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Food Itineraries in the Context of Crisis in Catalonia (Spain): Intersections between Precarization, Food Insecurity and Gender

Departament Antropologia, Filosofia i Treball Social, Facultat de Lletres, Universitat Rovira i Virgili, 43002 Tarragona, Spain
Pere Tarrés Faculty of Social Education and Social Work, Universitat Ramon Llull, 08022 Barcelona, Spain
Author to whom correspondence should be addressed.
Soc. Sci. 2021, 10(10), 352;
Received: 27 July 2021 / Revised: 13 September 2021 / Accepted: 14 September 2021 / Published: 23 September 2021
(This article belongs to the Special Issue Food Studies and Sociology)


This work analyzes the relationship between the precarization of everyday life and the increase in food insecurity in Catalonia (Spain). Based on an ethnographic analysis of the food itineraries of a group of people in a situation of precarity, this article examines their lived experiences under the pressure of having to meet daily food needs. The results show that gender differences are significant in terms of the strategies adopted, particularly in the forms of acquisition and preparation, places of consumption and support networks. Given that women are largely responsible for feeding the household, they are the ones most often managing the attendant difficulties. In situations where access to food depends on diverse and irregular sources, they engage in practices that both protect the family group’s basic need to eat and sometimes compromise their own health, eating less than is usual and/or sufficient, skipping meals or even, on occasion, going hungry. The study concludes that providing food involves a crucial set of knowledge and skills for social reproduction that is not incorporated into existing emergency programs, with specific actions to avoid gender inequality likewise being omitted. The article proposes that both issues be discussed and taken into account in health and social policy. This study analyzes a subject that has scarcely been addressed in Spain. The challenge in investigating food insecurity from a gender approach is not only to make visible the crucial roles of women in food security and their contribution to it but also to show how the process of precarization manifests itself unequally across households.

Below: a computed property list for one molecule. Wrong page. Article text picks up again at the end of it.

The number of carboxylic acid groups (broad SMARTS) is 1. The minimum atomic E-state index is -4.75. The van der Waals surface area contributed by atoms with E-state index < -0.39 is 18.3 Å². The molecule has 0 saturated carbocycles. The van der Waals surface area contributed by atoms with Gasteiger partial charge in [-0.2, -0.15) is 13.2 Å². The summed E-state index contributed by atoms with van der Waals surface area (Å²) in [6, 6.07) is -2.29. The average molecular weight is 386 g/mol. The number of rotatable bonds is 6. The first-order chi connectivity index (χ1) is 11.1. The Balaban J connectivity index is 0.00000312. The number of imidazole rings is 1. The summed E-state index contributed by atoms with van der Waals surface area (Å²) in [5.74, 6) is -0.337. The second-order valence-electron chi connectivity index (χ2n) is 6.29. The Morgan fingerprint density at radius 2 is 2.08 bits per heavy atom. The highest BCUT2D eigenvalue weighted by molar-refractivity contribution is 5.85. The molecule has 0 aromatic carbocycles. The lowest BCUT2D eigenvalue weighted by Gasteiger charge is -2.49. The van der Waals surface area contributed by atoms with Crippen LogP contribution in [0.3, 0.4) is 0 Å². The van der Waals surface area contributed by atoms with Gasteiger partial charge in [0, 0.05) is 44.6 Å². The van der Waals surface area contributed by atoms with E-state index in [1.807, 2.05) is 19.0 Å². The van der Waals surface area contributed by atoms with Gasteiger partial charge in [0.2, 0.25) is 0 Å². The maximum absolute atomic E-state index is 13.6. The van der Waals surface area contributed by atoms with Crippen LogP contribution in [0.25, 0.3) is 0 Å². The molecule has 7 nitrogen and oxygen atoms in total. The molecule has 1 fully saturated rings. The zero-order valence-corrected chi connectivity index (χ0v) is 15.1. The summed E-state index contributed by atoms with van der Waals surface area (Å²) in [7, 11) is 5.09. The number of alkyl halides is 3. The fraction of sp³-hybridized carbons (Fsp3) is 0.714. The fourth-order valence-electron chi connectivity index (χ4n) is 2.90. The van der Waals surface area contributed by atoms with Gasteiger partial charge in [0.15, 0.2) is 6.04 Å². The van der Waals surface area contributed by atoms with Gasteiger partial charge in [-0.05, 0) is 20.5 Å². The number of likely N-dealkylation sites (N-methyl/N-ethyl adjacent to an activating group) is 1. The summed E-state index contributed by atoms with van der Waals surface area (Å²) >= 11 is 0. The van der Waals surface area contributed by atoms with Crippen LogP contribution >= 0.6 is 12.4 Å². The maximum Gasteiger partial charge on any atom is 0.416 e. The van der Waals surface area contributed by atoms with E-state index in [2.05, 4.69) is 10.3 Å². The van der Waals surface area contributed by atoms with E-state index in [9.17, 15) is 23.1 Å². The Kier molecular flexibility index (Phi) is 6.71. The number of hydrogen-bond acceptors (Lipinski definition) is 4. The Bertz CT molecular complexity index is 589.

1. Introduction

The socio-anthropological literature shows that, although the field of cooking can be extremely conservative in some aspects—particularly in relation to edibility and culinary grammar—this does not preclude relevant modifications if the context changes (Fischler 1995). After all, ruptures and continuities are common features in any process of social change (Mennell 1985). While the right to food is barely achieved for millions of people in the world’s poorest countries (Messer 2009), international political and economic events in the last two decades have also called that right into question in industrialized societies. Global in extent, the great recession that began in 2008 has had negative consequences right up to the present day, compounded by issues driven by the COVID-19 pandemic. These consequences have meant, among other things, an increasing precarization that has translated into food insecurity. Thus, the political measures adopted from 2008 to 2020 in some European countries, and particularly in Spain, such as cuts to social and health assistance, labor reforms, or temporary and low-paid jobs, have contributed to the transformation, to a greater or lesser degree, of the repertoire of affordable foods, the ways in which they are prepared and consumed, and the reasons why people in a vulnerable situation choose one way or another.